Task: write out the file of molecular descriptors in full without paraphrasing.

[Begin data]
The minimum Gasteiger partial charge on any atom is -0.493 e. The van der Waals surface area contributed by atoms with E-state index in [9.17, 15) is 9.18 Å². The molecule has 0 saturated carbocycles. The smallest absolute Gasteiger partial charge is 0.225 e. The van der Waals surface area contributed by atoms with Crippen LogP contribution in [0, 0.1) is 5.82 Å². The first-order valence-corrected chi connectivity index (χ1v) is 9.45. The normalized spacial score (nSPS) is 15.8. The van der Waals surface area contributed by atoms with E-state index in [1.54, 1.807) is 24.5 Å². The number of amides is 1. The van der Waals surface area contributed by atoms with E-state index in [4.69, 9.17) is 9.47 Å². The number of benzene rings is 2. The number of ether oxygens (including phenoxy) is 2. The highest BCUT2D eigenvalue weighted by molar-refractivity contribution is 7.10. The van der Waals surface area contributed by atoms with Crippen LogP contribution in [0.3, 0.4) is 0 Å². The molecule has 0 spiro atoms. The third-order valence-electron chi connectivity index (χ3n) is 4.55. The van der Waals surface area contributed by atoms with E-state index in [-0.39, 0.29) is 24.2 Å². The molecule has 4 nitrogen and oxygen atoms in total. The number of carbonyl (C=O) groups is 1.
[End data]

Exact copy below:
The minimum Gasteiger partial charge on any atom is -0.493 e. The van der Waals surface area contributed by atoms with E-state index in [9.17, 15) is 9.18 Å². The molecule has 0 saturated carbocycles. The smallest absolute Gasteiger partial charge is 0.225 e. The van der Waals surface area contributed by atoms with Crippen LogP contribution in [0, 0.1) is 5.82 Å². The first-order valence-corrected chi connectivity index (χ1v) is 9.45. The normalized spacial score (nSPS) is 15.8. The van der Waals surface area contributed by atoms with E-state index in [1.54, 1.807) is 24.5 Å². The number of amides is 1. The van der Waals surface area contributed by atoms with E-state index in [4.69, 9.17) is 9.47 Å². The number of benzene rings is 2. The number of ether oxygens (including phenoxy) is 2. The highest BCUT2D eigenvalue weighted by molar-refractivity contribution is 7.10. The van der Waals surface area contributed by atoms with Crippen LogP contribution in [0.3, 0.4) is 0 Å². The molecule has 0 spiro atoms. The third-order valence-electron chi connectivity index (χ3n) is 4.55. The van der Waals surface area contributed by atoms with E-state index in [-0.39, 0.29) is 24.2 Å². The molecule has 4 nitrogen and oxygen atoms in total. The number of carbonyl (C=O) groups is 1.